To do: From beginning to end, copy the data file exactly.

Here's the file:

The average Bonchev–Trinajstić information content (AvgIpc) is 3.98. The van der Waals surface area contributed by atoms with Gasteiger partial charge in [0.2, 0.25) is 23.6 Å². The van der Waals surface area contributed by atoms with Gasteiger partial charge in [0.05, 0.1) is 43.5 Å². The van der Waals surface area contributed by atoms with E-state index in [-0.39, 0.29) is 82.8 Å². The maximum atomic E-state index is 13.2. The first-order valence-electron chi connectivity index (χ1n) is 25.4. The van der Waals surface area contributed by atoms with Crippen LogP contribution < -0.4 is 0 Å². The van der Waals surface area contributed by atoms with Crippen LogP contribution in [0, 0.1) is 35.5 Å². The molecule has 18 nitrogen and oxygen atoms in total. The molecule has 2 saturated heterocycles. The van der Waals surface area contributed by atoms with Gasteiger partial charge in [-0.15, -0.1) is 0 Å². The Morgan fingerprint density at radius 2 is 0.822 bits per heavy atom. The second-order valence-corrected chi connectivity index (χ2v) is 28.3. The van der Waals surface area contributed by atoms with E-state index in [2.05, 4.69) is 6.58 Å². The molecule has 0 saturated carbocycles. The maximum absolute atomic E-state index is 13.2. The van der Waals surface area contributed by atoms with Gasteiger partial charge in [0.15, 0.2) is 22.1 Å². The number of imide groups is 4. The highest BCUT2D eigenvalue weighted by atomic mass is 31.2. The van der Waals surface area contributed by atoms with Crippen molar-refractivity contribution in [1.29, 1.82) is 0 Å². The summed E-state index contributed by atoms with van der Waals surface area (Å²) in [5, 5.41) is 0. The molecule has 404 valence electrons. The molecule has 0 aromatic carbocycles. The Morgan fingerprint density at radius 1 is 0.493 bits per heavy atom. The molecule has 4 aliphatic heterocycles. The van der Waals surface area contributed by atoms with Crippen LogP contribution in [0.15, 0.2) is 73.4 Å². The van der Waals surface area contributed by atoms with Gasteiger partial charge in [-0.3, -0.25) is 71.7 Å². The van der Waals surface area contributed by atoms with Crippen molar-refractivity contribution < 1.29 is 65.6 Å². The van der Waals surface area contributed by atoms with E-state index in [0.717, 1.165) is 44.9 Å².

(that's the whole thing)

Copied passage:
The average Bonchev–Trinajstić information content (AvgIpc) is 3.98. The van der Waals surface area contributed by atoms with Gasteiger partial charge in [0.2, 0.25) is 23.6 Å². The van der Waals surface area contributed by atoms with Gasteiger partial charge in [0.05, 0.1) is 43.5 Å². The van der Waals surface area contributed by atoms with E-state index in [-0.39, 0.29) is 82.8 Å². The maximum atomic E-state index is 13.2. The first-order valence-electron chi connectivity index (χ1n) is 25.4. The van der Waals surface area contributed by atoms with Crippen LogP contribution < -0.4 is 0 Å². The van der Waals surface area contributed by atoms with Crippen LogP contribution in [0, 0.1) is 35.5 Å². The molecule has 18 nitrogen and oxygen atoms in total. The molecule has 2 saturated heterocycles. The van der Waals surface area contributed by atoms with Gasteiger partial charge in [-0.15, -0.1) is 0 Å². The Morgan fingerprint density at radius 2 is 0.822 bits per heavy atom. The second-order valence-corrected chi connectivity index (χ2v) is 28.3. The van der Waals surface area contributed by atoms with E-state index in [2.05, 4.69) is 6.58 Å². The molecule has 0 saturated carbocycles. The maximum absolute atomic E-state index is 13.2. The van der Waals surface area contributed by atoms with Gasteiger partial charge in [0.15, 0.2) is 22.1 Å². The number of imide groups is 4. The highest BCUT2D eigenvalue weighted by atomic mass is 31.2. The van der Waals surface area contributed by atoms with Crippen molar-refractivity contribution in [1.29, 1.82) is 0 Å². The summed E-state index contributed by atoms with van der Waals surface area (Å²) in [5, 5.41) is 0. The molecule has 404 valence electrons. The molecule has 0 aromatic carbocycles. The Morgan fingerprint density at radius 1 is 0.493 bits per heavy atom. The molecule has 4 aliphatic heterocycles. The van der Waals surface area contributed by atoms with Crippen LogP contribution in [0.15, 0.2) is 73.4 Å². The van der Waals surface area contributed by atoms with Gasteiger partial charge in [-0.3, -0.25) is 71.7 Å². The van der Waals surface area contributed by atoms with Crippen molar-refractivity contribution < 1.29 is 65.6 Å². The van der Waals surface area contributed by atoms with E-state index in [0.717, 1.165) is 44.9 Å².